102% Voter Turnout Does Not Compute

The Organization for Security and Cooperation in Europe, the Vienna-based body overseeing Bosnia's elections, has been forced to defend itself against claims by an independent monitoring group that turnout at Bosnia's elections appears to be an inscrutable 102 percent.

"Our role is [as an] accountant, not speculator," replies Jeff Fischer, the director general of Bosnia elections for the OSCE.

Analysts with the International Crisis Group (ICG), an independent monitoring group in Sarajevo, used OSCE voting figures to show substantially more people voted than were eligible, indicating ballot-box stuffing.

Mr. Fischer answers that the OSCE does not actually know how many people were eligible to vote: "2.9 million has been the operating figure of [eligible voters] we have been working with for for some time. But these figures lack precision."

Because the OSCE didn't know how many eligible voters have died since the last census, the figure of 2.9 million came from an estimated number of wartime deaths. The OSCE now says it may have miscalculated the total number of eligible voters on the 1991 census: 3.2 million, Fischer says, may be a more accurate number.

Until Sunday, the OSCE had used the figure of 2.9 million. More than 600,000 Bosnian refugees, entitled to vote by absentee ballot, did not, in theory bringing the total eligible voter pool down to 2.3 million.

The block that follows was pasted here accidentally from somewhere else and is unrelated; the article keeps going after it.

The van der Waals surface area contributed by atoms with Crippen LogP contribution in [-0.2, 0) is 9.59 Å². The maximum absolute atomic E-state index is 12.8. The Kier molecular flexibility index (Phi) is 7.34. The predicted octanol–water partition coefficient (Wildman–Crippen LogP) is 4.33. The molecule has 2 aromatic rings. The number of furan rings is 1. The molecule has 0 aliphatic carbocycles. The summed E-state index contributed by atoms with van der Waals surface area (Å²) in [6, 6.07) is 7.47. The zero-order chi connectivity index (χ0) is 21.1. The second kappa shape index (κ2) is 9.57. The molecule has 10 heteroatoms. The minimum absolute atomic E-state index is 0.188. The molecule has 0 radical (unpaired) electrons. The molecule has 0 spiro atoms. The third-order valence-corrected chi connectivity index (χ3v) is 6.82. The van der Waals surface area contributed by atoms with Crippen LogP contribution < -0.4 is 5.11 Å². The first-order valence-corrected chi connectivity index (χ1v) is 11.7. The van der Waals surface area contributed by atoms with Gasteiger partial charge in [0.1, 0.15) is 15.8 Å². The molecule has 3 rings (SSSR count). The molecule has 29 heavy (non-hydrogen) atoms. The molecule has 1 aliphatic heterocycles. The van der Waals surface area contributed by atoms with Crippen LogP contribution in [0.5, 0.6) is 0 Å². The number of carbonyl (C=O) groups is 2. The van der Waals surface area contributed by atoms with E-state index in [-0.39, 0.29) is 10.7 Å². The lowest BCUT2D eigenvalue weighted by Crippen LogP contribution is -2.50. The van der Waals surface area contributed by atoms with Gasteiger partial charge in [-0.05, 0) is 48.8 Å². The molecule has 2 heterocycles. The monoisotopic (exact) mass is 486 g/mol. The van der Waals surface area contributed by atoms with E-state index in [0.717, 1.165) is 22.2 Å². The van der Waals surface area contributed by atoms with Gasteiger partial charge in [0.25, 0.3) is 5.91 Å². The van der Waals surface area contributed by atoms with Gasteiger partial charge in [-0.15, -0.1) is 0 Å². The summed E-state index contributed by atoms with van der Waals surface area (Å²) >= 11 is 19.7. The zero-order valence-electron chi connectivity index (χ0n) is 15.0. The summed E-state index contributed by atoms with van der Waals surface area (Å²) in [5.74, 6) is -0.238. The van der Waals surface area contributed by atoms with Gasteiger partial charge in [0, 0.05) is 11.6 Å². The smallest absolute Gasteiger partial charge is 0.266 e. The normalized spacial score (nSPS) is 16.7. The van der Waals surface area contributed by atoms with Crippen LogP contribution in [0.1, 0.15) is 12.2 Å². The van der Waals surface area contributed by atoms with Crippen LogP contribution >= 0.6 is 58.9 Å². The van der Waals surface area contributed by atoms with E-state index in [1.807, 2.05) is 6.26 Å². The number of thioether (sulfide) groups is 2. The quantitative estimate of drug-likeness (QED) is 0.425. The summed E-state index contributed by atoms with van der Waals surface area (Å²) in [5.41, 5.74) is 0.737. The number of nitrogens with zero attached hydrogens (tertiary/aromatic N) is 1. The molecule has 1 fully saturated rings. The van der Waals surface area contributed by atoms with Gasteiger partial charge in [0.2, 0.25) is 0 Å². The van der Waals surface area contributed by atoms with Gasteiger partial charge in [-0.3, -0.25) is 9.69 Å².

But more than 2.6 million people voted in the elections last week.

Now the OSCE says that it may never know the real number of voters eligible for this election, because the former warring parties refuse to turn over lists that tell how many people died in the war.

The OSCE has yet to officially confirm the results of the election, including the three-member co-presidency.

Election monitors say that ballot-box stuffing could have gone undetected if someone was able to obtain the documents of those who had died in the war and whose names were still on the 1991 census list.

Analysis of voter numbers shows that voter turnout was particularly high on the Muslim side. Chris Bennett of the ICG says that the Muslim-led Party for Democratic Action might have stuffed ballot boxes in order to prevent the Bosnian Serb presidential candidate, Momcilo Krajisnik, from winning.

Observers here say that these allegations hurt a central purpose of the elections: to give electoral legitimacy to Bosnia's postwar leaders. The legitimacy of the new leaders, they say, may now be called into question.

"We screwed up," says one member of the OSCE Provisional Elections Committee privately.

A Western diplomat here says the OSCE is under pressure to legitimize the elections so that the NATO force can begin to withdraw in December.

Despite the election controversy, OSCE officials announced Saturday they would hold municipal-level elections Nov. 22 to 24.

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